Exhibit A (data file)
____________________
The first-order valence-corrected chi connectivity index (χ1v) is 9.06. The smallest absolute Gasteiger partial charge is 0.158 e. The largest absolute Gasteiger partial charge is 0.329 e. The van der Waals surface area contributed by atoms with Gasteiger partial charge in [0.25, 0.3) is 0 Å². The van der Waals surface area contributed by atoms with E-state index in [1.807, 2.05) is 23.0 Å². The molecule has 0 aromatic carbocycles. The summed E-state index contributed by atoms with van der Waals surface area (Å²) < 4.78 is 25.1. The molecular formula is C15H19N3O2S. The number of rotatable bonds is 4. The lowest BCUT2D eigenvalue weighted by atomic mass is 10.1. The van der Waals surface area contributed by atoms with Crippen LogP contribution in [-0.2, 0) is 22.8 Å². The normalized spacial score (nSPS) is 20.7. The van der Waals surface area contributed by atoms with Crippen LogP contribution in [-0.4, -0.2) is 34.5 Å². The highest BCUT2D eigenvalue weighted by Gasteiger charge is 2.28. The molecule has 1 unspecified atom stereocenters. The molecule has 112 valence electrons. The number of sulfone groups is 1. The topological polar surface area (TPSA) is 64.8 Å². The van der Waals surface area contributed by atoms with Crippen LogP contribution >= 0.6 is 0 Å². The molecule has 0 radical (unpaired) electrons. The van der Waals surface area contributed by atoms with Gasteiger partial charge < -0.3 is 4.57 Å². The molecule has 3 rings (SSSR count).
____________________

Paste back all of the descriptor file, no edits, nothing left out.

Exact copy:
The first-order valence-corrected chi connectivity index (χ1v) is 9.06. The smallest absolute Gasteiger partial charge is 0.158 e. The largest absolute Gasteiger partial charge is 0.329 e. The van der Waals surface area contributed by atoms with Gasteiger partial charge in [0.25, 0.3) is 0 Å². The van der Waals surface area contributed by atoms with E-state index in [1.807, 2.05) is 23.0 Å². The molecule has 0 aromatic carbocycles. The summed E-state index contributed by atoms with van der Waals surface area (Å²) < 4.78 is 25.1. The molecular formula is C15H19N3O2S. The number of rotatable bonds is 4. The lowest BCUT2D eigenvalue weighted by atomic mass is 10.1. The van der Waals surface area contributed by atoms with Crippen LogP contribution in [-0.2, 0) is 22.8 Å². The normalized spacial score (nSPS) is 20.7. The van der Waals surface area contributed by atoms with Crippen LogP contribution in [-0.4, -0.2) is 34.5 Å². The highest BCUT2D eigenvalue weighted by Gasteiger charge is 2.28. The molecule has 1 unspecified atom stereocenters. The molecule has 112 valence electrons. The number of sulfone groups is 1. The topological polar surface area (TPSA) is 64.8 Å². The van der Waals surface area contributed by atoms with Crippen LogP contribution >= 0.6 is 0 Å². The molecule has 0 radical (unpaired) electrons. The van der Waals surface area contributed by atoms with Gasteiger partial charge < -0.3 is 4.57 Å². The molecule has 3 rings (SSSR count).